Most of them were enclosed structures so that animals and grave robbers would not disturb the departed. Some grave houses varied from having low latticed houses resembling doll houses to some made out of rock with a tin roof.
Not much is known about the original purpose of grave houses but one can rationalize aside from superstition that they served to keep livestock and wild animals off the grave, provide shade for visiting family members, maintain a memorial to our loved ones and give comfort and a home to the dearly departed spirit. Some grave houses may contain more than one grave. The Hufstedler Gravehouse or Pinckney’s Tomb, near Linden, Tennessee, is considered to be the largest grave house in the United States and is listed on the National Register of Historic Places.
Between 1887 and 1895, Hufstedler constructed a grave house surrounding the cemetery with a 5-foot limestone wall. The Pinckney Tomb is the burial site of a local farmer, Pinckney Hufstedler along with members of his family. Hufstedler constructed the grave house in fear of water seeping into his grave.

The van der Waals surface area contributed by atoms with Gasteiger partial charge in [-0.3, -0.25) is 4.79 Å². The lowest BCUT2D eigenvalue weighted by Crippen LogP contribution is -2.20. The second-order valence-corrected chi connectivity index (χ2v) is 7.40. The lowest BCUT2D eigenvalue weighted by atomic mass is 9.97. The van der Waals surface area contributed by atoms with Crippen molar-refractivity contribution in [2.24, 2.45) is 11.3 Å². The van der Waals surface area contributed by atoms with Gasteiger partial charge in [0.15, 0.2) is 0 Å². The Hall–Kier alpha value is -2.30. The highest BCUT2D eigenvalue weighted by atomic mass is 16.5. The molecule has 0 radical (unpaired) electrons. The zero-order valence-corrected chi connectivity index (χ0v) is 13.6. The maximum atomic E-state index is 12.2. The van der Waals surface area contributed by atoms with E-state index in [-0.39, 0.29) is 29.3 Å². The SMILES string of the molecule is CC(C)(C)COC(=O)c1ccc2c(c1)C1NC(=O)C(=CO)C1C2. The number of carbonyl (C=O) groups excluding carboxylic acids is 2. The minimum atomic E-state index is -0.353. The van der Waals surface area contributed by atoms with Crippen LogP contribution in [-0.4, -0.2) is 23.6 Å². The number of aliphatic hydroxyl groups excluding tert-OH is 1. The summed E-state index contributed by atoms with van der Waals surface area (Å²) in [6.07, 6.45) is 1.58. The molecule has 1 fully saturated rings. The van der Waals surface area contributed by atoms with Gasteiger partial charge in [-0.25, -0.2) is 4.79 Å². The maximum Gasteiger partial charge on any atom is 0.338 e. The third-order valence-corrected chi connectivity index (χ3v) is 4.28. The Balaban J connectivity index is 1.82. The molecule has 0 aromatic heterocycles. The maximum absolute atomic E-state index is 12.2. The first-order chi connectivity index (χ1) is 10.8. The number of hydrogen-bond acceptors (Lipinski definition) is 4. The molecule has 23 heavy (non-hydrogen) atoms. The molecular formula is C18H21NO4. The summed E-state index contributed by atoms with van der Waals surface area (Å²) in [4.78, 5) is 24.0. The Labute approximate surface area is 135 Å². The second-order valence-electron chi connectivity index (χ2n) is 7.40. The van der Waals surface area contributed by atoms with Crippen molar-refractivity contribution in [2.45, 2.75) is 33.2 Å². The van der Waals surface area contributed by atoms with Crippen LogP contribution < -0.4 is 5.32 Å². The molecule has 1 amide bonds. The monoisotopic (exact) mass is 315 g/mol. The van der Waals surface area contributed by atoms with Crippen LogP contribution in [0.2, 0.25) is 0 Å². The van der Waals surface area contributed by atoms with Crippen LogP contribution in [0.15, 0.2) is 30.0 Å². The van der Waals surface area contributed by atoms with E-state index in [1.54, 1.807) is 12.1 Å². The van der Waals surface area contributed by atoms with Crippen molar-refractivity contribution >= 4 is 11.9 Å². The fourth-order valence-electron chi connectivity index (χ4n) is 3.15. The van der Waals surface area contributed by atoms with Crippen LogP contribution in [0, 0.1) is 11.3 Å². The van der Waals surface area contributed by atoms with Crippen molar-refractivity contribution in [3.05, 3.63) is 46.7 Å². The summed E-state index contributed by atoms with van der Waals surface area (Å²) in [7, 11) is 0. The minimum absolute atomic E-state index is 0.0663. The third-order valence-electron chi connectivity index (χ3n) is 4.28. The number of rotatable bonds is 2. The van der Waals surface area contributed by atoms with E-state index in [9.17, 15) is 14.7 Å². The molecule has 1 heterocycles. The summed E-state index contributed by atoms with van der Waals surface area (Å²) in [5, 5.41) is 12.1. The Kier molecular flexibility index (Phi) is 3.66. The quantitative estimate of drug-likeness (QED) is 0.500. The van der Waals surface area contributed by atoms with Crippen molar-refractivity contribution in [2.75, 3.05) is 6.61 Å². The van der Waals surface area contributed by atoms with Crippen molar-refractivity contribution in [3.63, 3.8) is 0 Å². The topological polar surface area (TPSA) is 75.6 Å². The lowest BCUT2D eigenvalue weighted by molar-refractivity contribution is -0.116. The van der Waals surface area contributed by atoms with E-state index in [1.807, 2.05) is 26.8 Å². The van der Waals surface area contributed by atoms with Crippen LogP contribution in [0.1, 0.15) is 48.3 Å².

Today, grave houses of Appalachia are vanishing. Most of the grave houses constructed in the nineteenth and twentieth centuries have decayed, disappeared or have been torn down. Long past family cemeteries that have been isolated and forgotten have disappeared from the landscape due to neglect and overgrowth of foliage.
Many grave houses have been abandoned by residents which suggest that the cultural practice of these structures have ended. The popularity of concrete and metal vaults along with mausoleums have replaced these structures.
Death has migrated from the home to a hospital. Modern funeral practices have taken presence over traditional wakes in the home and other funerary practices of days gone by. The spread of urbanism has slowly pulled these communities into mainstream American culture. With some of these structures being over a century old, it will only take a few decades before these remnants of the past disappear. Photographs will be the only evidence that will be left of these old time honored traditions.
Do you love all things Appalachia? Then you might enjoy Sitting Up With the Dead: Lost Appalachian Burial Customs and Folklife: The Lost Tradition of Lye Soap and Hog Killin’ Day.